Also, not everybody (every body, even) has relatives, so the ID specialists are going to have to have procedure for that case regardless.

    1. That’s not the point. If they ever identified any of the unknown soldiers, they’d have to give the remains back to the family and the soldier would no longer represent the unidentified dead of whatever war.

      According to Wikipedia, this has happened once, with the Unknown from Vietnam.

  3. “Can employers require that their employees be vaccinated against COVID? ” – My understanding is that some NHS trusts in the UK insist that surgeons and others at risk of contaminated blood infections are vaccinated for Hepatitis B as a condition of employment, but that this has not been contested in the courts and so the legality or otherwise is not established.

    1. My guess in this country would be – get vaccinated or look for another job. And religion should have nothing to do with it.

      1. “religion should have nothing to do with it.” In a sane universe, one would hope so.
        This is not a sane universe. You can tell by the existence of religions.

  4. Texas has “at-will employment” laws. Unless prevented by statute or by contract, an employer can fire an employee at any time and for any reason without having to provide any justification. Likewise, an employee can quit for any reason unless prevented by the same mechanisms. The hospital can and should fire the staffers unless prevented by law or by employment contracts.

  5. Woodford Reserve, yes indeed–goes so well late in the evening with Raymond Chandler.

    1. United losing was likely good news for Matthew as he is likely infected with the cross town rivalry.
      Having said that as a Villa fan I have little sympathy for Citeh, and not much for Chelsea either. Bearing in mind the shenanigans the two teams displayed a couple of months ago.

      1. Chelsea v Man City: two clubs owned by foreigners, managed by foreigners, and largely featuring foreign players. I guess you have to be a die-hard, from-the-cradle fan of either side not to find that pretty off-putting. Not that I’m prejudiced, of course….

    2. I see you don’t understand how English football support works. If you’re a committed City supporter, in theory, the absolute worst thing that can happen (apart from City losing) is Man United winning.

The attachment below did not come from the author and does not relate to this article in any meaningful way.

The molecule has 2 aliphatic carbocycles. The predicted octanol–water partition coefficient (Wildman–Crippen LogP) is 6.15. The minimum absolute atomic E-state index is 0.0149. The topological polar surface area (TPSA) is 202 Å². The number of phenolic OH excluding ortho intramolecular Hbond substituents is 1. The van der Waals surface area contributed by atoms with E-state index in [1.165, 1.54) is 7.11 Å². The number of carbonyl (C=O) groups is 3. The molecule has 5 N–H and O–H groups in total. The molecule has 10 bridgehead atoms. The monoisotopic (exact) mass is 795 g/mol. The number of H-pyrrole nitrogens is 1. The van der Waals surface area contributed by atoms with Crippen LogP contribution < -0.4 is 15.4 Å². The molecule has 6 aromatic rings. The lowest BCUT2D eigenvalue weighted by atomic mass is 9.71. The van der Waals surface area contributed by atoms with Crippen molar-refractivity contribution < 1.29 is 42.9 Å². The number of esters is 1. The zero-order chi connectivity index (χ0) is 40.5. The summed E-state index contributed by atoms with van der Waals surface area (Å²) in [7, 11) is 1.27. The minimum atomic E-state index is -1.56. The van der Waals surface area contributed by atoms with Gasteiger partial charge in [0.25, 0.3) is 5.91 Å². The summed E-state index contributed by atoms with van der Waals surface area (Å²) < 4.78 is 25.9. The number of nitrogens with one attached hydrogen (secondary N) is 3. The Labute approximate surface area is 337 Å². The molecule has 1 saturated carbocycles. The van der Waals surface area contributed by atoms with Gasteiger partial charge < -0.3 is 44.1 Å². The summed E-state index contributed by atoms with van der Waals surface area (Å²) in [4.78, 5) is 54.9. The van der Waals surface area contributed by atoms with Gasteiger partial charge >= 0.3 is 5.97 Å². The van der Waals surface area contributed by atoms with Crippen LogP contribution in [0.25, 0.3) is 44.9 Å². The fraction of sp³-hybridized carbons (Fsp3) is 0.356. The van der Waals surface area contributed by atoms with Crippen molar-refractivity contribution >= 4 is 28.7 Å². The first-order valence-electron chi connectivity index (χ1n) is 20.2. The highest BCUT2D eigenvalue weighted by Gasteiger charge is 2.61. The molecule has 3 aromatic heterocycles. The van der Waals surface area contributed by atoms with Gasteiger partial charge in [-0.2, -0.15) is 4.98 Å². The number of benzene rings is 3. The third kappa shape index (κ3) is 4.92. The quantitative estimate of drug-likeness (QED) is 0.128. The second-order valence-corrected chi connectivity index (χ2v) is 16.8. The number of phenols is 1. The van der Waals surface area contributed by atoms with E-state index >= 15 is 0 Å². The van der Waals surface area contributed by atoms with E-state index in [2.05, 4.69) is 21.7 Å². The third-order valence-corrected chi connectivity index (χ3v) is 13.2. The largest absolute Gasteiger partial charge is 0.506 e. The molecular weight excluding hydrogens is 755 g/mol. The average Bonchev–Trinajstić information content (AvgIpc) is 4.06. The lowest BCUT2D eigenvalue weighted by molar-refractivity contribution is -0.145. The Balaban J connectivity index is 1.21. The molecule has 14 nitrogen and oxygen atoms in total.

I wouldn’t go as far as rom does in suggesting Man U’s loss was good news for Matthew, but, given the result against Chelsea, he is probably relieved that Man U also lost.

      1. In Sept. 1963. I moved to Manchester for grad studies, spent 3 years, went to many games at Old Trafford, all but one that 1st season (cost then: 37 cents CDN after conversion of ‘3 and 6’; now maybe $100 if you’re lucky), and became a United fan. I was still naive about that business of hating the other team from the city you live in, there and many places, Liverpool, London, Glasgow, …

        Where I learned it was on the rail platform at Bolton, just after a United game, only away game we went to. Suddenly a big cheer went up from the crowd of United fans. “What’s that for?” My friend Paul, a Wolves fan from Wolsall, said “Oh, they just heard on the radio that Man City lost.” Not even in the same league that year, IIRC !

  6. That fox video was wonderful. The kits look so healthy and frisky, and I love how the mother just calmly watches them bouncing around. Thank you.

  7. I think you made a very minor (and common) error, but I may be wrong. Isn’t it just the “Tomb of the Unknown” rather than “Unknown Soldier”? I’ve noticed sailors and Marines sometimes bristle at being called “soldiers.”

  8. Louis Prima wrote Sing, Sing, Sing. It has become the signature song of the Kyoto Tachibana Senior High School Band. The band is a bit of a YouTube sensation. It is actually co-ed, but like most of these Japanese high school bands, they are 90% plus female. Take a look at the Orange Devils in action:

  9. One day Roy Rogers went into town to buy a new pair of boots from his favorite boot maker.
    On the way back to the ranch a heavy storm came up and thoroughly soaked his clothes.
    Back at the ranch he left his boots outside overnight. Sometime late a mountain lion was roaming around and pounced on the boots and destroyed them. The next day Roy and Dale were riding around the ranch looking at the damage. All of a sudden Dale spotted the mountain lion on a cliff.
    She turned to Roy and said: “Pardon me Roy, is that the cat that chewed your new shoes ?”

  10. Tex Beneke, Look at that geeky outfit!

    Would it be politically incorrect to presume to congenially inquire, with a bit of fear and trembling, whether the fashions of the past, like morality, should be judged by the standards of the present?

    1. I thought the story about fashion was that it always comes back around. So you’ve got multiple “present” day standards to judge anything by.

Leave a Reply